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Collagenase Clostridium Histolyticum (CCH) for the Treatment of Dupuytren's Disease: A Delphi Report
Gary M. Pess, MD, Central Jersey Hand Surgery, Eatontown, NJ, David Hurley, MD, Endo Pharmaceuticals Inc., Malvern, PA, James R. Verheyden, MD, The Center, Bend, OR and Prosper Benhaim, MD, Division of Plastic Surgery, University of California, Los Angeles, Los Angeles, CA

Introduction
The primary objective was to develop consensus recommendations among an expert panel of surgeons on the appropriate treatment of Dupuytren's disease (DD) with collagenase clostridium histolyticum (CCH) in well-defined patient populations with varying degrees of disease severity and functional impairment.
Materials & Methods
A modified Delphi method employing three successive survey rounds captured the clinical expertise of panelists to obtain consensus. Round 1 employed 22 clinical scenarios to determine the panelists' recommendation to use CCH for treating metacarpophalangeal (MP) and/or proximal interphalangeal (PIP) joint contractures involving a single finger or two fingers, with varying degrees of contracture and clinical severity. Each scenario presented a distinct contracture(s) with a series of statements to evaluate the impact of patient- or disease-related features (age, recurrence, risk of anesthesia, diathesis, poor-quality skin, post-fasciectomy scarring) on the clinical decision to use CCH or not. Responses were captured using a five-point Likert scale ("strongly agree," "agree," "deficient information," "disagree," and "strongly disagree"). The level of agreement for each statement was determined, with a consensus threshold of ≥66.7% for agreement ("strongly agree" and "agree") or disagreement ("strongly disagree" and "disagree"). Statements failing to achieve consensus during Round 1 were revised for Round 2. These included statements pertinent to "scarring," "poor-quality skin," and "boutonnière deformity" in scenarios describing PIP contractures. Statements on the threshold of "consensus for agreement" in Round 1 were reassessed. "Impact of patient decision" on scenarios with varying contracture severity was also explored in Round 2. Statements failing to reach consensus in Round 2 will be reassessed in Round 3.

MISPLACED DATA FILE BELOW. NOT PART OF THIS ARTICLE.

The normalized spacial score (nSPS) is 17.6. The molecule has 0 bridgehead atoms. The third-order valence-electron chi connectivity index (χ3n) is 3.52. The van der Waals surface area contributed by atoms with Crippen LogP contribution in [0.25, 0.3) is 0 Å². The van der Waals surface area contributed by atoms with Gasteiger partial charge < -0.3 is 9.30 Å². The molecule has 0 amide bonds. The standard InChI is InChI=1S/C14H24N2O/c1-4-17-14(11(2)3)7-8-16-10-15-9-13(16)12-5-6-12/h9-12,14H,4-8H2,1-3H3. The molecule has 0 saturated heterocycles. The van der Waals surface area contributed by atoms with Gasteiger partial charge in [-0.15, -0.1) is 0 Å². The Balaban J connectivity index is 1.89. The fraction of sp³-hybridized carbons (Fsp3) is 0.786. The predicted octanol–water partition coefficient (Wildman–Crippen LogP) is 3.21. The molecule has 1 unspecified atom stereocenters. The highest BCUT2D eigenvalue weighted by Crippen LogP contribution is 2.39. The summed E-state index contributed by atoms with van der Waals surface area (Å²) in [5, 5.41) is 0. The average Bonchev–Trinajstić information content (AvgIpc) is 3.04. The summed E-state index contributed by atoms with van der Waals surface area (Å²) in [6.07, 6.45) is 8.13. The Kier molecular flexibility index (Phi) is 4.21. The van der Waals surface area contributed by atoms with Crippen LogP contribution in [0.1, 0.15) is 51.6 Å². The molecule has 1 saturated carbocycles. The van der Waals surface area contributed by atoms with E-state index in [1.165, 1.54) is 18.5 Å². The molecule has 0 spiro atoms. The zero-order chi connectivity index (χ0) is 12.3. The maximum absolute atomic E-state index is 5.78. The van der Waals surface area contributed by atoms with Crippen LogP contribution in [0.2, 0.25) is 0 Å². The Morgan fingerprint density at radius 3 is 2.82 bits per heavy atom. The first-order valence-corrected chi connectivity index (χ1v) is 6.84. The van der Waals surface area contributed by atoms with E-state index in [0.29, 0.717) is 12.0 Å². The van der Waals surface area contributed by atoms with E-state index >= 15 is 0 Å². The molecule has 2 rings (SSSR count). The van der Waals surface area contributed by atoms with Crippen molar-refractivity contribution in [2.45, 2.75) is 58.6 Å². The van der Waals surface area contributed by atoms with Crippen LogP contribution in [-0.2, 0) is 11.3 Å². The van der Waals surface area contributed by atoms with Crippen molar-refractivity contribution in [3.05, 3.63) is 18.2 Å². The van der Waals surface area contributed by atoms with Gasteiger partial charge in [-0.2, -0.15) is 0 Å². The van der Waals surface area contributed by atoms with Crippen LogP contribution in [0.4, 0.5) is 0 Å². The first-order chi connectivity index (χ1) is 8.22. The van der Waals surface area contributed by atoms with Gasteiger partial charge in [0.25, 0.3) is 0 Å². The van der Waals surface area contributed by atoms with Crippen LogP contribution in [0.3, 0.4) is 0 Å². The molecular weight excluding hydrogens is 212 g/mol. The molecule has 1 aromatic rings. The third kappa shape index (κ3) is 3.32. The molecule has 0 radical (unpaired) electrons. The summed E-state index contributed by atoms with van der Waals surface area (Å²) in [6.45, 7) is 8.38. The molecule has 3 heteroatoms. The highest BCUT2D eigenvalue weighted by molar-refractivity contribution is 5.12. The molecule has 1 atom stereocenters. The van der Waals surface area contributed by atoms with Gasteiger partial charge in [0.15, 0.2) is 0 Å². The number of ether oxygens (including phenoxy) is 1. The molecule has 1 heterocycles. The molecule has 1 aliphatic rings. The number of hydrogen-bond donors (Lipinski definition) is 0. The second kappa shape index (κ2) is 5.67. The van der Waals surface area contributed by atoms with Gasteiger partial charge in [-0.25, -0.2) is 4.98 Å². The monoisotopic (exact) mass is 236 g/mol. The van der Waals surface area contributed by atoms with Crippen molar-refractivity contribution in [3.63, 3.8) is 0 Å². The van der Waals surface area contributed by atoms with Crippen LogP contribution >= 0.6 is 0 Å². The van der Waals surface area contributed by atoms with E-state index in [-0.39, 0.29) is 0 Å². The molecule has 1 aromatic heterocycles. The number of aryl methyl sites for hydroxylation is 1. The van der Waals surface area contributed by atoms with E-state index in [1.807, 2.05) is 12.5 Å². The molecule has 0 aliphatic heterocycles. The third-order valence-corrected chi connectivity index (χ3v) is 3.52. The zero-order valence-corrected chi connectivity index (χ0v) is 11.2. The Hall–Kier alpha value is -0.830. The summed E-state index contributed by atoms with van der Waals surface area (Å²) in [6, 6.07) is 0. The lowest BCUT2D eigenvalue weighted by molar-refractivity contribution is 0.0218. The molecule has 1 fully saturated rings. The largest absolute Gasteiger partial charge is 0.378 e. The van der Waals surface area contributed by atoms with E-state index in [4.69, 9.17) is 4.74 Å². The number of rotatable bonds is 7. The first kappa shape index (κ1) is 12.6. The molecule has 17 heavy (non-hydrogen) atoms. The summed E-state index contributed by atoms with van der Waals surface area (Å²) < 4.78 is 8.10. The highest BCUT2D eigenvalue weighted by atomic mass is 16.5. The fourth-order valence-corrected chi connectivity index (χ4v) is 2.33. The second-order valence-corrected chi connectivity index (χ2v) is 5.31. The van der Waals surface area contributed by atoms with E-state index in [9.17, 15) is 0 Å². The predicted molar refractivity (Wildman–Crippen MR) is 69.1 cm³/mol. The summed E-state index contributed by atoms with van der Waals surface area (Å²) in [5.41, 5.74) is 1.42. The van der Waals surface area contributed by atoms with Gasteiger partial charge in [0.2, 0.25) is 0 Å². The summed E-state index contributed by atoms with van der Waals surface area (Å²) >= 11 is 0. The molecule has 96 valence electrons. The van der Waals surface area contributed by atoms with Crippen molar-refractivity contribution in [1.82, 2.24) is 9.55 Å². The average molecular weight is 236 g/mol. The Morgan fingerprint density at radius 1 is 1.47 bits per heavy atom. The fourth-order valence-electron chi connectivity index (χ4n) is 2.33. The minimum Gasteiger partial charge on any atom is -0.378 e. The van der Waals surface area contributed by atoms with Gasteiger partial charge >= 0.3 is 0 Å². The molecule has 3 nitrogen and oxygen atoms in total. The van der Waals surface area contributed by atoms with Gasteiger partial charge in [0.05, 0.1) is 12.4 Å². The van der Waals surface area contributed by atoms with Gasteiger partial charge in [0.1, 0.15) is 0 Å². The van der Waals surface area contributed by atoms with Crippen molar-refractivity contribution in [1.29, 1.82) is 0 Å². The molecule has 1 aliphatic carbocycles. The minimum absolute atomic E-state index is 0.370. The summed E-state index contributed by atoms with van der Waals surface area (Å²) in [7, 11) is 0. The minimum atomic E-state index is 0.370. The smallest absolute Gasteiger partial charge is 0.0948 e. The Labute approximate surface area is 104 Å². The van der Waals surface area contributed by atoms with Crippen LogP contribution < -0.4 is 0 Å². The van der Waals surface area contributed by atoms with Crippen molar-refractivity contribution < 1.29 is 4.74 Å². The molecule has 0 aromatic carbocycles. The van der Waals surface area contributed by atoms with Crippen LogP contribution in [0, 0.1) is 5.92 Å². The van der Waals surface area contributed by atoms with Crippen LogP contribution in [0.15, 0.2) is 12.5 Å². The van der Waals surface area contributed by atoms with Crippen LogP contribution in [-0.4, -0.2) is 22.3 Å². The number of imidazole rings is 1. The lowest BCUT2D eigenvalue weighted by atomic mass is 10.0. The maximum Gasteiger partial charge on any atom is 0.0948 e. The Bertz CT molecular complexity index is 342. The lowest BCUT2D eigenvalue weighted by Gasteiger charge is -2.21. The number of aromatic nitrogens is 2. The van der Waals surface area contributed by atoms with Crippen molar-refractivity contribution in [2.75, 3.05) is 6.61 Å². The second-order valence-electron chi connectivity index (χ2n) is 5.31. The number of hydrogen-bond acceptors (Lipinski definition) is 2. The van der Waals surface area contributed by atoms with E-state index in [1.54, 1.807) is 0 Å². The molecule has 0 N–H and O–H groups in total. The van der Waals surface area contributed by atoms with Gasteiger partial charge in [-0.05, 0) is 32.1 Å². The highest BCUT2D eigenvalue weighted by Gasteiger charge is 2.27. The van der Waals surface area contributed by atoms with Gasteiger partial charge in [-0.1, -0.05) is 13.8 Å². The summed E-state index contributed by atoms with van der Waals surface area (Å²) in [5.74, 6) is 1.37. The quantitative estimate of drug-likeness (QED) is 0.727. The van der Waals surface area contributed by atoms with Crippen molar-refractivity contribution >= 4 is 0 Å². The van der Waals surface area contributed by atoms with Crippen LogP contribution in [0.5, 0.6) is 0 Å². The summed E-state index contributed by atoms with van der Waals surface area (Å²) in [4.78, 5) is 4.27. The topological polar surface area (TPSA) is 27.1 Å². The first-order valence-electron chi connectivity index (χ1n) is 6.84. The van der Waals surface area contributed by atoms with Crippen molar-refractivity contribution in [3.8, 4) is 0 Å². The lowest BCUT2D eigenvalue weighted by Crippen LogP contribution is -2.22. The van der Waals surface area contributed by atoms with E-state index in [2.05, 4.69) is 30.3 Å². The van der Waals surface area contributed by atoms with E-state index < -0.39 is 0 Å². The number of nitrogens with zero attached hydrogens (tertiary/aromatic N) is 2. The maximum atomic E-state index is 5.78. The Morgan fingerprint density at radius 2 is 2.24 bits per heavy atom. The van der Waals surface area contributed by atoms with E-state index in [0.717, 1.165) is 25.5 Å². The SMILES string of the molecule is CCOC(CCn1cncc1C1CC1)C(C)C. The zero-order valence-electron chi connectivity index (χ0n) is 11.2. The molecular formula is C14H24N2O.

Results
A panel of 20 physicians (80% practicing medicine for ≥15 years; 90% certification of added qualification [CAQ]-certified hand surgeons) completed Round 1. Among the 22 scenarios in Round 1, 85.8% of statements reached consensus for agreement; none reached consensus for disagreement. Scenarios for patients with varying severities of MP contractures alone and patients with MP and/or interphalangeal thumb contracture reached complete consensus for agreement for use of CCH. In Round 2 (n=19 panelists), all statements pertinent to "scarring," "boutonnière deformity," and "impact of patient decision," and 94.1% pertinent to "poor quality skin" reached consensus for agreement. Only 4 of 86 (4.7%) statements in Survey 2 failed to reach consensus.
Conclusions
Consensus-based findings among expert hand surgeons point to wide-ranging application of CCH for the treatment of DD across a broad range of patients with varying degrees of disease severity and functional impairment.


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